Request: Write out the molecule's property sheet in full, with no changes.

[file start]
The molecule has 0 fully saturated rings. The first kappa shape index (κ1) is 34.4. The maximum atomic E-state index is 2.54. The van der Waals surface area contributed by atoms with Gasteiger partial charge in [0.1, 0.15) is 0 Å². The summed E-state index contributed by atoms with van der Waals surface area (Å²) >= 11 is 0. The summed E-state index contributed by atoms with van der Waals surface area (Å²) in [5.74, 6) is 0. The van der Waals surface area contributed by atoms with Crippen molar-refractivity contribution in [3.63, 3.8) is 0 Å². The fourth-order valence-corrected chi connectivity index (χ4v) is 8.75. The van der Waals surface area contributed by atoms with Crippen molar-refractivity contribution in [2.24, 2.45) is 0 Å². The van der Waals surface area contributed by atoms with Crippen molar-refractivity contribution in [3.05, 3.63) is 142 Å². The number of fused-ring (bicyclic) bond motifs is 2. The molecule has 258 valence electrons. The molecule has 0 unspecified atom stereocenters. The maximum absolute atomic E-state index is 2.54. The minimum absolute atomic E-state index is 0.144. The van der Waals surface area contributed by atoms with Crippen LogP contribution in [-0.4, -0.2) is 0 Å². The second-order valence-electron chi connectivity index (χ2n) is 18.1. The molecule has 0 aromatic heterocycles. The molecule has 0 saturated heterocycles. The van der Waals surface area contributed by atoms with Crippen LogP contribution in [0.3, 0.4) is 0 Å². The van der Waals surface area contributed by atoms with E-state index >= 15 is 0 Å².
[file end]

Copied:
The molecule has 0 fully saturated rings. The first kappa shape index (κ1) is 34.4. The maximum atomic E-state index is 2.54. The van der Waals surface area contributed by atoms with Gasteiger partial charge in [0.1, 0.15) is 0 Å². The summed E-state index contributed by atoms with van der Waals surface area (Å²) >= 11 is 0. The summed E-state index contributed by atoms with van der Waals surface area (Å²) in [5.74, 6) is 0. The van der Waals surface area contributed by atoms with Crippen molar-refractivity contribution in [3.63, 3.8) is 0 Å². The fourth-order valence-corrected chi connectivity index (χ4v) is 8.75. The van der Waals surface area contributed by atoms with Crippen molar-refractivity contribution in [2.24, 2.45) is 0 Å². The van der Waals surface area contributed by atoms with Crippen molar-refractivity contribution in [3.05, 3.63) is 142 Å². The number of fused-ring (bicyclic) bond motifs is 2. The molecule has 258 valence electrons. The molecule has 0 unspecified atom stereocenters. The maximum absolute atomic E-state index is 2.54. The minimum absolute atomic E-state index is 0.144. The van der Waals surface area contributed by atoms with Crippen LogP contribution in [-0.4, -0.2) is 0 Å². The second-order valence-electron chi connectivity index (χ2n) is 18.1. The molecule has 0 aromatic heterocycles. The molecule has 0 saturated heterocycles. The van der Waals surface area contributed by atoms with Crippen LogP contribution in [0.3, 0.4) is 0 Å². The van der Waals surface area contributed by atoms with E-state index >= 15 is 0 Å².